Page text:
Yet, they have been scanned by the UNESCO detonators, it’s just that you’d have been a little bit taken aback by the peaceful co-existence of villagers and these hibernating mini monsters.
Around 150 jars here seem to be more intact than those at the previous two, and they only gather on the hilltop, so it may be clear that they were lichen-covered urns.
Site 52: Ban Phakeo
This site is the definition of the beaten trekking route. The track is covered in natural clay and oversees a bamboo bridge. It’s a bit on the far end of the provincial capital, 27 kilometres away plus 16 kilometres into the mountain.
This is the largest site to date with 392 jars separated into at least three clusters. From here, you can trail to Hmong village and enjoy a day disguising as a local ethnic minority.
How to get there
- To reach Phonsavan:
Via air: Take a Vientiane – Xieng Khouang Airport flight by Lao Airlines.
Via bus: Take a Vang Vieng (0900 – 1050; 1330; 1540)/ Luang Prabang (0830; 0900)/ Vientiane (2000) – Phonsavan daily route.
- To reach the Plain of Jars: Rent a motorbike, minivan, tuk-tuk or walk on foot.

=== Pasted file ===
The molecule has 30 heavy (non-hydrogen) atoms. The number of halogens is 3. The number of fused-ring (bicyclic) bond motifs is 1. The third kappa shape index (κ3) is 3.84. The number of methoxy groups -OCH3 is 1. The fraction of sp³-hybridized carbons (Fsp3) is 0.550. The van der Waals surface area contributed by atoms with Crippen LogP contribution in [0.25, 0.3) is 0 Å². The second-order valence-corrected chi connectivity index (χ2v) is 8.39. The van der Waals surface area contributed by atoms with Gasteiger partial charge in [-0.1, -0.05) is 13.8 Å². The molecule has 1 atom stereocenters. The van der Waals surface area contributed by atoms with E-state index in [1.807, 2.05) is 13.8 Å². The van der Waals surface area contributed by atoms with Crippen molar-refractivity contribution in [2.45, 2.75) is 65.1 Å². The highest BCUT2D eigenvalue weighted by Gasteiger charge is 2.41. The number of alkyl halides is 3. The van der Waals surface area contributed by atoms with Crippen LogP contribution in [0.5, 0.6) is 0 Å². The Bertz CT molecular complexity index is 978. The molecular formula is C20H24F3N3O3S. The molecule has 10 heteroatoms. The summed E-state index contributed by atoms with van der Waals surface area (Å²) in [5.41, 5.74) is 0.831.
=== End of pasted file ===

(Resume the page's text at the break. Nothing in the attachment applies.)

Off the beaten tracks to Xieng Khouang’s ethnic villages
Hiding behind those vast rice paddies and lush mountains are the lovely houses on stilts of four Laotian ethnic groups: Tai Dam, Tai Phuan, Hmong and Khmu.
Muang Khoun – Once The Kingdom of the Tai Phuan
Seated 35 kilometres southeast Phonsavan, Muang Khoun carries a separated history and architectural achievements along. Welcome to That Dam, which was severely scarred by bloody battles against Thai and Vietnamese invaders, as well as the Second Indochina War.
Wat Phia Wat is also a heaven to the Buddhism devout to contemplate a glorious Buddha fenced four-sized by ruined brick columns and 62 pure golden opulent stupas.
The Tai Phuan are the original wanderers, from southern China to Xieng Khouang plateau during the 13th century. Their own realm, Muang Khoun, was formed in protection of their land, forests and rivers. They are skillful farmers, fishermen as well as non-timber product manufacturers.
The Khmu share the same settlement at Site 1 with the Phuan, but with an even more diverse collection of handicrafts: hunting, rattan and bamboo basket/fishnet weaving and lao hai (jar alcohol) fermenting. Animism Buddhism is their religion and they presume objects aren’t soulless.
Tai Dam Cultural Hall
Originated from northwestern Vietnam, the Tai Dam travelled to Xieng Khouang in the end of 19th century and brought along their signature handicraft, silk weaving. They possess extraordinary customs and spiritual rituals. They share the same beliefs with the Khmu in terms of religions.
Approximately 48 kilometres north of Phonsavan stands a two-storey Cultural Village in Ban Xieng Khieo. You will find yourself immersed in a myriad of hand-made goods from rattan baskets to harvesting tools.
And, of course, you cannot miss out putting on traditional clothes if you’re an Instagram geek.